## 5.331. symmetric_alldifferent

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Origin
Constraint

$\mathrm{𝚜𝚢𝚖𝚖𝚎𝚝𝚛𝚒𝚌}_\mathrm{𝚊𝚕𝚕𝚍𝚒𝚏𝚏𝚎𝚛𝚎𝚗𝚝}\left(\mathrm{𝙽𝙾𝙳𝙴𝚂}\right)$

Synonyms

$\mathrm{𝚜𝚢𝚖𝚖𝚎𝚝𝚛𝚒𝚌}_\mathrm{𝚊𝚕𝚕𝚍𝚒𝚏𝚏}$, $\mathrm{𝚜𝚢𝚖𝚖𝚎𝚝𝚛𝚒𝚌}_\mathrm{𝚊𝚕𝚕𝚍𝚒𝚜𝚝𝚒𝚗𝚌𝚝}$, $\mathrm{𝚜𝚢𝚖𝚖}_\mathrm{𝚊𝚕𝚕𝚍𝚒𝚏𝚏𝚎𝚛𝚎𝚗𝚝}$, $\mathrm{𝚜𝚢𝚖𝚖}_\mathrm{𝚊𝚕𝚕𝚍𝚒𝚏𝚏}$, $\mathrm{𝚜𝚢𝚖𝚖}_\mathrm{𝚊𝚕𝚕𝚍𝚒𝚜𝚝𝚒𝚗𝚌𝚝}$, $\mathrm{𝚘𝚗𝚎}_\mathrm{𝚏𝚊𝚌𝚝𝚘𝚛}$, $\mathrm{𝚝𝚠𝚘}_\mathrm{𝚌𝚢𝚌𝚕𝚎}$.

Argument
 $\mathrm{𝙽𝙾𝙳𝙴𝚂}$ $\mathrm{𝚌𝚘𝚕𝚕𝚎𝚌𝚝𝚒𝚘𝚗}\left(\mathrm{𝚒𝚗𝚍𝚎𝚡}-\mathrm{𝚒𝚗𝚝},\mathrm{𝚜𝚞𝚌𝚌}-\mathrm{𝚍𝚟𝚊𝚛}\right)$
Restrictions
 $\mathrm{𝚛𝚎𝚚𝚞𝚒𝚛𝚎𝚍}$$\left(\mathrm{𝙽𝙾𝙳𝙴𝚂},\left[\mathrm{𝚒𝚗𝚍𝚎𝚡},\mathrm{𝚜𝚞𝚌𝚌}\right]\right)$ $\mathrm{𝙽𝙾𝙳𝙴𝚂}.\mathrm{𝚒𝚗𝚍𝚎𝚡}\ge 1$ $\mathrm{𝙽𝙾𝙳𝙴𝚂}.\mathrm{𝚒𝚗𝚍𝚎𝚡}\le |\mathrm{𝙽𝙾𝙳𝙴𝚂}|$ $\mathrm{𝚍𝚒𝚜𝚝𝚒𝚗𝚌𝚝}$$\left(\mathrm{𝙽𝙾𝙳𝙴𝚂},\mathrm{𝚒𝚗𝚍𝚎𝚡}\right)$ $\mathrm{𝙽𝙾𝙳𝙴𝚂}.\mathrm{𝚜𝚞𝚌𝚌}\ge 1$ $\mathrm{𝙽𝙾𝙳𝙴𝚂}.\mathrm{𝚜𝚞𝚌𝚌}\le |\mathrm{𝙽𝙾𝙳𝙴𝚂}|$
Purpose

All variables associated with the $\mathrm{𝚜𝚞𝚌𝚌}$ attribute of the $\mathrm{𝙽𝙾𝙳𝙴𝚂}$ collection should be pairwise distinct. In addition enforce the following condition: if variable $\mathrm{𝙽𝙾𝙳𝙴𝚂}\left[i\right].\mathrm{𝚜𝚞𝚌𝚌}$ takes value $j$ then variable $\mathrm{𝙽𝙾𝙳𝙴𝚂}\left[j\right].\mathrm{𝚜𝚞𝚌𝚌}$ takes value $i$. This can be interpreted as a graph-covering problem where one has to cover a digraph $G$ with circuits of length two in such a way that each vertex of $G$ belongs to one single circuit.

Example
$\left(\begin{array}{c}〈\begin{array}{cc}\mathrm{𝚒𝚗𝚍𝚎𝚡}-1\hfill & \mathrm{𝚜𝚞𝚌𝚌}-3,\hfill \\ \mathrm{𝚒𝚗𝚍𝚎𝚡}-2\hfill & \mathrm{𝚜𝚞𝚌𝚌}-4,\hfill \\ \mathrm{𝚒𝚗𝚍𝚎𝚡}-3\hfill & \mathrm{𝚜𝚞𝚌𝚌}-1,\hfill \\ \mathrm{𝚒𝚗𝚍𝚎𝚡}-4\hfill & \mathrm{𝚜𝚞𝚌𝚌}-2\hfill \end{array}〉\hfill \end{array}\right)$

The $\mathrm{𝚜𝚢𝚖𝚖𝚎𝚝𝚛𝚒𝚌}_\mathrm{𝚊𝚕𝚕𝚍𝚒𝚏𝚏𝚎𝚛𝚎𝚗𝚝}$ constraint holds since:

• $\mathrm{𝙽𝙾𝙳𝙴𝚂}\left[1\right].\mathrm{𝚜𝚞𝚌𝚌}=3⇔\mathrm{𝙽𝙾𝙳𝙴𝚂}\left[3\right].\mathrm{𝚜𝚞𝚌𝚌}=1$,

• $\mathrm{𝙽𝙾𝙳𝙴𝚂}\left[2\right].\mathrm{𝚜𝚞𝚌𝚌}=4⇔\mathrm{𝙽𝙾𝙳𝙴𝚂}\left[4\right].\mathrm{𝚜𝚞𝚌𝚌}=2$.

Symmetry

Items of $\mathrm{𝙽𝙾𝙳𝙴𝚂}$ are permutable.

Usage

As it was reported in [Regin99], this constraint is useful to express matches between persons. The $\mathrm{𝚜𝚢𝚖𝚖𝚎𝚝𝚛𝚒𝚌}_\mathrm{𝚊𝚕𝚕𝚍𝚒𝚏𝚏𝚎𝚛𝚎𝚗𝚝}$constraint also appears implicitly in the cycle cover problem and corresponds to the four conditions given in section 1 Modeling the Cycle Cover Problem of [PesantSoriano98].

Remark

This constraint is referenced under the name $\mathrm{𝚘𝚗𝚎}_\mathrm{𝚏𝚊𝚌𝚝𝚘𝚛}$ in [HenzMullerThiel02] as well as in [Trick02]. From a modelling point of view this constraint can be expressed with the $\mathrm{𝚌𝚢𝚌𝚕𝚎}$ constraint [BeldiceanuContejean94] where one imposes the additional condition that each cycle has only two nodes.

Algorithm

A filtering algorithm for the $\mathrm{𝚜𝚢𝚖𝚖𝚎𝚝𝚛𝚒𝚌}_\mathrm{𝚊𝚕𝚕𝚍𝚒𝚏𝚏𝚎𝚛𝚎𝚗𝚝}$ constraint was proposed by J. -C. Régin in [Regin99]. It achieves arc-consistency and its running time is dominated by the complexity of finding all edges that do not belong to any maximum cardinality matching in an undirected $n$-vertex, $m$-edge graph, i.e., $O\left(m·n\right)$.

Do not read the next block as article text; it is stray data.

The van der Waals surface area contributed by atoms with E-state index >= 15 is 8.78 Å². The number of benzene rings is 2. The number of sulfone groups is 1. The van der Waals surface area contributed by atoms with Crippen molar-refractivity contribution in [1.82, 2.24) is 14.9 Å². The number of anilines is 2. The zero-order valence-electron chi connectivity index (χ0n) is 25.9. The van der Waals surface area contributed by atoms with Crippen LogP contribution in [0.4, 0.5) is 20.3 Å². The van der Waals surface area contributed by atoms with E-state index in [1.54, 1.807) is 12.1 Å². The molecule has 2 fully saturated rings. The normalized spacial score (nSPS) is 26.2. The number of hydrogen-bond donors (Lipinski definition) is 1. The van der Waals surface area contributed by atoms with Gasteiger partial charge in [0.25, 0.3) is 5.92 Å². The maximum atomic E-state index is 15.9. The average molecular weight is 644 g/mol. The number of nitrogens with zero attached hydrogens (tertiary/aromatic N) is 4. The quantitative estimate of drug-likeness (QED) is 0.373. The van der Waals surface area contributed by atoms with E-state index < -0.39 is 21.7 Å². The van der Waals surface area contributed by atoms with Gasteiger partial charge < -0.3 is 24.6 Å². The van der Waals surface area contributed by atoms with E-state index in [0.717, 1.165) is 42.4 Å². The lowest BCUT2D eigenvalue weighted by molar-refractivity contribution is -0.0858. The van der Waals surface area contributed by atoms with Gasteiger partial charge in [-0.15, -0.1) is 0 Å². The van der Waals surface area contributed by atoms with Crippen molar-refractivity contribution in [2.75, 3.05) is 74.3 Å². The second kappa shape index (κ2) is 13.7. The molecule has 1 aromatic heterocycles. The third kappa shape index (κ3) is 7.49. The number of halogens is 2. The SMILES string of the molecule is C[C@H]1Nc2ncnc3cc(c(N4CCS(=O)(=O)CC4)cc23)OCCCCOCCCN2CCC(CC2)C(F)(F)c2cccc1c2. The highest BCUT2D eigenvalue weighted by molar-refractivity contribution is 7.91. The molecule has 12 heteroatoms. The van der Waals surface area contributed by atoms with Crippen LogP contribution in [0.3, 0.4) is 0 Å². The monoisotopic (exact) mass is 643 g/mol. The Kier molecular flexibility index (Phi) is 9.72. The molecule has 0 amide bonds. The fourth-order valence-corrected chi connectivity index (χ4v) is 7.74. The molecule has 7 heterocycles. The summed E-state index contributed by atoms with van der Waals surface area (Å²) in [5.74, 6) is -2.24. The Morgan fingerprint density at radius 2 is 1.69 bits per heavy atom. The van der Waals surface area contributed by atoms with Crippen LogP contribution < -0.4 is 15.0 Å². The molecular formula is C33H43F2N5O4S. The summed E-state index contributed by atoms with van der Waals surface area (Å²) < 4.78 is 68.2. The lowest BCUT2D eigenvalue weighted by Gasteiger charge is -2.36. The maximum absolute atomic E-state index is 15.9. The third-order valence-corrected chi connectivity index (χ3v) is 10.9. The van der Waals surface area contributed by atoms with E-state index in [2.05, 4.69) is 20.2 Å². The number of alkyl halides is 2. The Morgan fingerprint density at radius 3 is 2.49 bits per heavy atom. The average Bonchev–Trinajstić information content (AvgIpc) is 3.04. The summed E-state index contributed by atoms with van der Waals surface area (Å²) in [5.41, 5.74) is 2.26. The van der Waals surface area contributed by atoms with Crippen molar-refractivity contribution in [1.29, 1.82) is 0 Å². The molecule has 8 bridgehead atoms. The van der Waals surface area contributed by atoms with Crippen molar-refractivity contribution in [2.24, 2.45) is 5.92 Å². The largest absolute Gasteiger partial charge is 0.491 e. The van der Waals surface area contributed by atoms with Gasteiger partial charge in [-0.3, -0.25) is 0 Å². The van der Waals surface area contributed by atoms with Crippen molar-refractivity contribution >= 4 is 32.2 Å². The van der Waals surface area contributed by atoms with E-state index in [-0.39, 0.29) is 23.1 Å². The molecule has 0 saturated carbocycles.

Reformulation

The $\mathrm{𝚜𝚢𝚖𝚖𝚎𝚝𝚛𝚒𝚌}_\mathrm{𝚊𝚕𝚕𝚍𝚒𝚏𝚏𝚎𝚛𝚎𝚗𝚝}$$\left(\mathrm{𝙽𝙾𝙳𝙴𝚂}\right)$ constraint can be expressed in term of a conjunction of ${|\mathrm{𝙽𝙾𝙳𝙴𝚂}|}^{2}$ reified constraints of the form $\mathrm{𝙽𝙾𝙳𝙴𝚂}\left[i\right].\mathrm{𝚜𝚞𝚌𝚌}=j⇔\mathrm{𝙽𝙾𝙳𝙴𝚂}\left[j\right].\mathrm{𝚜𝚞𝚌𝚌}=i$ $\left(1\le i,j\le |\mathrm{𝙽𝙾𝙳𝙴𝚂}|\right)$. The $\mathrm{𝚜𝚢𝚖𝚖𝚎𝚝𝚛𝚒𝚌}_\mathrm{𝚊𝚕𝚕𝚍𝚒𝚏𝚏𝚎𝚛𝚎𝚗𝚝}$ constraint can also be reformulated as an $\mathrm{𝚒𝚗𝚟𝚎𝚛𝚜𝚎}$ constraint as shown below:

$\mathrm{𝚜𝚢𝚖𝚖𝚎𝚝𝚛𝚒𝚌}_\mathrm{𝚊𝚕𝚕𝚍𝚒𝚏𝚏𝚎𝚛𝚎𝚗𝚝}\left(\begin{array}{c}〈\begin{array}{cc}\mathrm{𝚒𝚗𝚍𝚎𝚡}-1\hfill & \mathrm{𝚜𝚞𝚌𝚌}-{s}_{1},\hfill \\ \mathrm{𝚒𝚗𝚍𝚎𝚡}-2\hfill & \mathrm{𝚜𝚞𝚌𝚌}-{s}_{2},\hfill \\ ⋮\hfill & ⋮\hfill \\ \mathrm{𝚒𝚗𝚍𝚎𝚡}-n\hfill & \mathrm{𝚜𝚞𝚌𝚌}-{s}_{n}\hfill \end{array}〉\hfill \end{array}\right)$
$\mathrm{𝚒𝚗𝚟𝚎𝚛𝚜𝚎}\left(\begin{array}{c}〈\begin{array}{ccc}\mathrm{𝚒𝚗𝚍𝚎𝚡}-1\hfill & \mathrm{𝚜𝚞𝚌𝚌}-{s}_{1}\hfill & \mathrm{𝚙𝚛𝚎𝚍}-{s}_{1},\hfill \\ \mathrm{𝚒𝚗𝚍𝚎𝚡}-2\hfill & \mathrm{𝚜𝚞𝚌𝚌}-{s}_{2}\hfill & \mathrm{𝚙𝚛𝚎𝚍}-{s}_{2},\hfill \\ ⋮\hfill & ⋮\hfill & ⋮\hfill \\ \mathrm{𝚒𝚗𝚍𝚎𝚡}-n\hfill & \mathrm{𝚜𝚞𝚌𝚌}-{s}_{n}\hfill & \mathrm{𝚙𝚛𝚎𝚍}-{s}_{n}\hfill \end{array}〉\hfill \end{array}\right)$
See also
Keywords
Arc input(s)

$\mathrm{𝙽𝙾𝙳𝙴𝚂}$

Arc generator
$\mathrm{𝐶𝐿𝐼𝑄𝑈𝐸}$$\left(\ne \right)↦\mathrm{𝚌𝚘𝚕𝚕𝚎𝚌𝚝𝚒𝚘𝚗}\left(\mathrm{𝚗𝚘𝚍𝚎𝚜}\mathtt{1},\mathrm{𝚗𝚘𝚍𝚎𝚜}\mathtt{2}\right)$

Arc arity
Arc constraint(s)
 $•\mathrm{𝚗𝚘𝚍𝚎𝚜}\mathtt{1}.\mathrm{𝚜𝚞𝚌𝚌}=\mathrm{𝚗𝚘𝚍𝚎𝚜}\mathtt{2}.\mathrm{𝚒𝚗𝚍𝚎𝚡}$ $•\mathrm{𝚗𝚘𝚍𝚎𝚜}\mathtt{2}.\mathrm{𝚜𝚞𝚌𝚌}=\mathrm{𝚗𝚘𝚍𝚎𝚜}\mathtt{1}.\mathrm{𝚒𝚗𝚍𝚎𝚡}$
Graph property(ies)
$\mathrm{𝐍𝐀𝐑𝐂}$$=|\mathrm{𝙽𝙾𝙳𝙴𝚂}|$

Graph model

In order to express the binary constraint that links two vertices one has to make explicit the identifier of the vertices.

Parts (A) and (B) of Figure 5.331.1 respectively show the initial and final graph associated with the Example slot. Since we use the $\mathrm{𝐍𝐀𝐑𝐂}$ graph property, the arcs of the final graph are stressed in bold.

Signature

Since all the $\mathrm{𝚒𝚗𝚍𝚎𝚡}$ attributes of the $\mathrm{𝙽𝙾𝙳𝙴𝚂}$ collection are distinct, and because of the first condition $\mathrm{𝚗𝚘𝚍𝚎𝚜}\mathtt{1}.\mathrm{𝚜𝚞𝚌𝚌}=\mathrm{𝚗𝚘𝚍𝚎𝚜}\mathtt{2}.\mathrm{𝚒𝚗𝚍𝚎𝚡}$ of the arc constraint, each vertex of the final graph has at most one successor. Therefore the maximum number of arcs of the final graph is equal to the maximum number of vertices $|\mathrm{𝙽𝙾𝙳𝙴𝚂}|$ of the final graph. So we can rewrite $\mathrm{𝐍𝐀𝐑𝐂}=|\mathrm{𝙽𝙾𝙳𝙴𝚂}|$ to $\mathrm{𝐍𝐀𝐑𝐂}\ge |\mathrm{𝙽𝙾𝙳𝙴𝚂}|$ and simplify $\underline{\overline{\mathrm{𝐍𝐀𝐑𝐂}}}$ to $\overline{\mathrm{𝐍𝐀𝐑𝐂}}$.